Being An Other By Melissa Algranati

1294 WordsMay 1, 20176 Pages
What is the obsession with people’s need of identification? People need to understand that we all are different, not everybody can fit into a group. In her article, “Being an Other,” Melissa Algranati gives a personal narrative of her life and her parent 's life and how they faced discrimination and her struggles about being identified as an “other” even though she was an American born jewish and Puerto Rican. Michael Omi’s article “In Living Color: Race and American Culture” reinforces Algranati’s article since in his article he discusses about people ideas about race the stereotypes that they face. They have the same thought that Americans is obsessed with labelling people, they both discuss people’s assumptions of others based on how…show more content…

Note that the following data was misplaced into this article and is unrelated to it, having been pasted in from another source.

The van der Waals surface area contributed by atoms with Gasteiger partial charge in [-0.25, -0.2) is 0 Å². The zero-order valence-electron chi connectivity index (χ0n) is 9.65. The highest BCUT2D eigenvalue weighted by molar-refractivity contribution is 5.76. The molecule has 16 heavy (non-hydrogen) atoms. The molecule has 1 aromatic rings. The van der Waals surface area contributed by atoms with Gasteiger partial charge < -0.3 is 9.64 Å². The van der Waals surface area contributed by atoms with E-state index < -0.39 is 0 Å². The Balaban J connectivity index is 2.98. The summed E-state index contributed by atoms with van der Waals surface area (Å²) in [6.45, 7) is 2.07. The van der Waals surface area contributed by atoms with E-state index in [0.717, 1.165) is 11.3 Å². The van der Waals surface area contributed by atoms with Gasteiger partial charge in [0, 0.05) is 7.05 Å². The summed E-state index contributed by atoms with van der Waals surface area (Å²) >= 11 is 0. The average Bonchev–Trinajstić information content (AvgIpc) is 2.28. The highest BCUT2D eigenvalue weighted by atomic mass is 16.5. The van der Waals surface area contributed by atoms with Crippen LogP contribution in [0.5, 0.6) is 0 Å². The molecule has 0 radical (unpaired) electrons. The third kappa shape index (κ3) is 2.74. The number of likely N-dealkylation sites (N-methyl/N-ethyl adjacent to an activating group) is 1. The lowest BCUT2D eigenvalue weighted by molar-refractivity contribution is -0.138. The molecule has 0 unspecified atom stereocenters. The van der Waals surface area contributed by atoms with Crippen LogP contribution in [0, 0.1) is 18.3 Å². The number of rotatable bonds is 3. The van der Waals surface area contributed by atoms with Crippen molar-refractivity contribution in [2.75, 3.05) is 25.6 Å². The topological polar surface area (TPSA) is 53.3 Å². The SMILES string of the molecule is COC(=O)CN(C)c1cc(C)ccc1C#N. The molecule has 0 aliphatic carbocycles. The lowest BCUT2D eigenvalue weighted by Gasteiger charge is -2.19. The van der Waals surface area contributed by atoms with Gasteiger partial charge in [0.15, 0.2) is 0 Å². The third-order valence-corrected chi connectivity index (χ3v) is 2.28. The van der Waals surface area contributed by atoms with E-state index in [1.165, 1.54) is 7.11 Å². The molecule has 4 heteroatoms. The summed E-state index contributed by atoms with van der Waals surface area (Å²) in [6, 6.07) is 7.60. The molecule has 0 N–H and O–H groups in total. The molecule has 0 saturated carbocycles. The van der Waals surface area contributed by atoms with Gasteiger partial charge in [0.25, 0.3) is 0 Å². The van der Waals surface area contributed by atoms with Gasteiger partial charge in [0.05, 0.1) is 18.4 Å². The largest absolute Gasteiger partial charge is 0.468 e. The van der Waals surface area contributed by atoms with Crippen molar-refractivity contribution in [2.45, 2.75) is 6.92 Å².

We also become disoriented when people do not act “black,” “Latino,” or indeed “white.” (Omi 627) Algranati is arguing that Americans want everyone to classified as an ethnicity or culture, but if anyone have multiple ethnicities or multiple cultures, they are classified as an other.The classification of an other dehumanizes a person,because an other is a foreigner. When she mentions “inner-ethnic”she 's describing most of the people in the US, the people in the US today are a melting pot of races and cultures. She feels like the US is forgetting about an “other.” Her tone is upset because she did not only have one culture, she had two and the PSAT only gave individual cultures and ethnicity, and the option of other. She had to choose other because she identified as more than one culture, but she could only pick one. When Omi uses words like unfamiliar and discomfort, it explains how the a lot of people are unfamiliar with a person’s race and they kind of feel the unknown, and Algranati is the unknown because she is an “other,” which is not a race. Algranati feels discomfort when she is classified as an “other.” Similarly, Omi discusses the discomfort people feel when they see someone racially mixed, and in Algranati’s article the people that are mixed are the “other.” They both argue about the assumption people make based on a person’s physical appearance. Omi argues

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